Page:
—-North Western Province Minister, Nathaniel Mubukwanu, has said community radio stations are key tools to development for any area.
Mr Mubukwanu said such radio stations give the general public an opportunity to actively participate in national development.
Speaking during the handover of the Lukulu FM community radio station project to the board in Lukulu district in Western Province yesterday, Mr Mubukwanu said in as much as the media are important, it should always remain relevant to the community it serves.
He said the coming of Lukulu FM Radio will help the community access developmental information as the area is faced with lack of access to regular media which is supposed to be accessed country wide.
Acting Executive Director, Sombo Chunda, said Diakonia is confident that the communities of Lukulu district will be able to sustain the project as they have already demonstrated their capability during the establishment of the radio station.
Mrs Chunda said the similar project has been implemented in eleven districts of North Western and Western Provinces with the objective of enhancing the role of media in political governance process by 2013.
“The specific objective is to advocate and lobby government on political governance issues using evidence based approach by 2013 and to enhance the role of media in political governance process,” she said
Mrs Chunda pointed out that construction of the radio station in the district should be complimented by the construction of the road leading to the district which will bring about development and which Mr Mubukwanu said would be done in two years’ time.
And Swedish representative, Oskar Karneback, said the media play an important role in ensuring the transparency of a society by acting as a platform for exchanging information.
Mr Karneback said the media also help ensure accountability of public administration by highlighting the actions of public officials and correcting the natural asymmetries of information between governed and governing.
“Without a diverse and plural media environment that provides widespread access to information and debate, democratic politics cannot flourish and government cannot be held accountable for its actions by wider population,” said Karneback.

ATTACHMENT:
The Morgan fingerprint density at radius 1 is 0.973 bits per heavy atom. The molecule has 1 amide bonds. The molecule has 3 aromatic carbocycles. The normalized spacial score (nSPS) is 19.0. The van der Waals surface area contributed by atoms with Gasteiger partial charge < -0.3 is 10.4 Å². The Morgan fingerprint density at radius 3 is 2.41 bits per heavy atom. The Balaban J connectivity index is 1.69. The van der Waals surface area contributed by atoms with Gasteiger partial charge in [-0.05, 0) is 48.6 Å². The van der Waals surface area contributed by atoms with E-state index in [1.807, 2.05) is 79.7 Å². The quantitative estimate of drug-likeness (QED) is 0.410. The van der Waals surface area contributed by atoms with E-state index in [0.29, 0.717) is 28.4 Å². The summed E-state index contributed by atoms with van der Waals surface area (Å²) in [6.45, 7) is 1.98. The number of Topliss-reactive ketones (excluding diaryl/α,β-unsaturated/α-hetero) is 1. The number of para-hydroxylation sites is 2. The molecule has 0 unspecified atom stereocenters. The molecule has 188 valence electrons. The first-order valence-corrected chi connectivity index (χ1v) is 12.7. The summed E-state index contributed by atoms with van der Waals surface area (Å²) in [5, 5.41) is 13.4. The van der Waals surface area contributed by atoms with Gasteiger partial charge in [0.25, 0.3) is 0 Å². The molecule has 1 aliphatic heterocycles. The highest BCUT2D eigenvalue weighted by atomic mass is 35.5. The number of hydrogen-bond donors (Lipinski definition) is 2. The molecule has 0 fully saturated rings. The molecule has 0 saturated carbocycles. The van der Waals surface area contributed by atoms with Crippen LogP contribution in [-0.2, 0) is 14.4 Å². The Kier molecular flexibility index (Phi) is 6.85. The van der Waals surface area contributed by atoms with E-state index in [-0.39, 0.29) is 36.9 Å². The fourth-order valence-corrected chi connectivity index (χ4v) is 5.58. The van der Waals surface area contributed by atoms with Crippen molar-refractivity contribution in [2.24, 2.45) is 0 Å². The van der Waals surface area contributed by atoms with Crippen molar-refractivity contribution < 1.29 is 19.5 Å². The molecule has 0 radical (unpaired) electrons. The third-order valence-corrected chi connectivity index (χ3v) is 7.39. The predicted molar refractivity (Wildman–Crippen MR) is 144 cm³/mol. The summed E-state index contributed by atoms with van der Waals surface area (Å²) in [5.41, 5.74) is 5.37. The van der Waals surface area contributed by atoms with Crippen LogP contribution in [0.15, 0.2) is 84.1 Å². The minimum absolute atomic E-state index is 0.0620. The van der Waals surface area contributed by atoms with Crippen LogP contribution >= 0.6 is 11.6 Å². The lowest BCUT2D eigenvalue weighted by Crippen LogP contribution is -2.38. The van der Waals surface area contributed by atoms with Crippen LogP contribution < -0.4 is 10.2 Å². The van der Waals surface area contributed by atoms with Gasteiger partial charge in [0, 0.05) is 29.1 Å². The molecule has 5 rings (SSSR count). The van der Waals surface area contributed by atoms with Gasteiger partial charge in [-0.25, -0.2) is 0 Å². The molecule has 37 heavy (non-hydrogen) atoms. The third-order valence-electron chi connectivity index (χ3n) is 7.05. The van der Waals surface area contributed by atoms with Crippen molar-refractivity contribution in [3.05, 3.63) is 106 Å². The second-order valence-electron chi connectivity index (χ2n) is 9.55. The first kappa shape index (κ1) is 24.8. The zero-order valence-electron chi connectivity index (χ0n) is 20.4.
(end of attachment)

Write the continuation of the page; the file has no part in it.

He called on the radio station to take responsibility to act as a public distributor of information on development country wide as well as on provincial and district level.
“But community radio stations must also facilitate debate on topical issues of concern for the community and make sure to reflect all viewpoints in debates,” he added.
Mr Karneback said Zambia has been one of the biggest recipients through Swedish aid since 1964 with the overall objective of contributing to poverty reduction.
Meanwhile, Irish Aid Head of development cooperation, Patrick McManus, described the occasion as an important one, saying the station will enable the community of Lukulu not just to have access to information but also to be able to disseminate information about the community to the rest of the country.
Mr McManus urged the community to take ownership of the radio station as it is a community initiative, adding that it is the only way they will be able to sustain themselves even beyond.
Earlier, Lukulu Acting District Commissioner, Kufuka Kufuka, said the radio station will be disseminating information to about 28 000 people in the district.
Mr Kufuka noted that the station will also be able to help the nation appreciate the hardships being faced in the area.
The event was attended by district heads of government departments, Sioma, Kaoma and Mitete District Commissioners, the Barotse Royal Establishment and the community among others.
The project was funded by the European Union (EU) and a Swedish International non-governmental organization, Diakonia at a cost of about KR 355, 000 with the aim of promoting the effectiveness of political governance in Zambian, targeting rural communities.